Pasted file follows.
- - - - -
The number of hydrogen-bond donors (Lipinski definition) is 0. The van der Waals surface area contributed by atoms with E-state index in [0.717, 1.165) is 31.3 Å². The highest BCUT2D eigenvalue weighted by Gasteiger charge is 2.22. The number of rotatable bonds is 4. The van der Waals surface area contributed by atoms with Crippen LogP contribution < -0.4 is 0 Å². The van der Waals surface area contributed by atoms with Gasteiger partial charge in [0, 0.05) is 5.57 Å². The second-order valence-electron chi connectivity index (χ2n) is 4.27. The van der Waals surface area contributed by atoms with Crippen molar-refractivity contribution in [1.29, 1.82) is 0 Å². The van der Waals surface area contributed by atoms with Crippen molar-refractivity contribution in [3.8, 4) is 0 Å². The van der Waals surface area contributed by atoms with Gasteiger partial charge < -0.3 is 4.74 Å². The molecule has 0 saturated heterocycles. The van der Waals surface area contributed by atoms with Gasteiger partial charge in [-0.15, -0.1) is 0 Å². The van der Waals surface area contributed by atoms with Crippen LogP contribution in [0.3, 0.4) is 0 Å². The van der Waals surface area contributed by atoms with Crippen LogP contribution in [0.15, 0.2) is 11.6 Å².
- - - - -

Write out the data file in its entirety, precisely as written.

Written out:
The number of hydrogen-bond donors (Lipinski definition) is 0. The van der Waals surface area contributed by atoms with E-state index in [0.717, 1.165) is 31.3 Å². The highest BCUT2D eigenvalue weighted by Gasteiger charge is 2.22. The number of rotatable bonds is 4. The van der Waals surface area contributed by atoms with Crippen LogP contribution < -0.4 is 0 Å². The van der Waals surface area contributed by atoms with Gasteiger partial charge in [0, 0.05) is 5.57 Å². The second-order valence-electron chi connectivity index (χ2n) is 4.27. The van der Waals surface area contributed by atoms with Crippen molar-refractivity contribution in [1.29, 1.82) is 0 Å². The van der Waals surface area contributed by atoms with Crippen molar-refractivity contribution in [3.8, 4) is 0 Å². The van der Waals surface area contributed by atoms with Gasteiger partial charge < -0.3 is 4.74 Å². The molecule has 0 saturated heterocycles. The van der Waals surface area contributed by atoms with Gasteiger partial charge in [-0.15, -0.1) is 0 Å². The van der Waals surface area contributed by atoms with Crippen LogP contribution in [0.3, 0.4) is 0 Å². The van der Waals surface area contributed by atoms with Crippen LogP contribution in [0.15, 0.2) is 11.6 Å².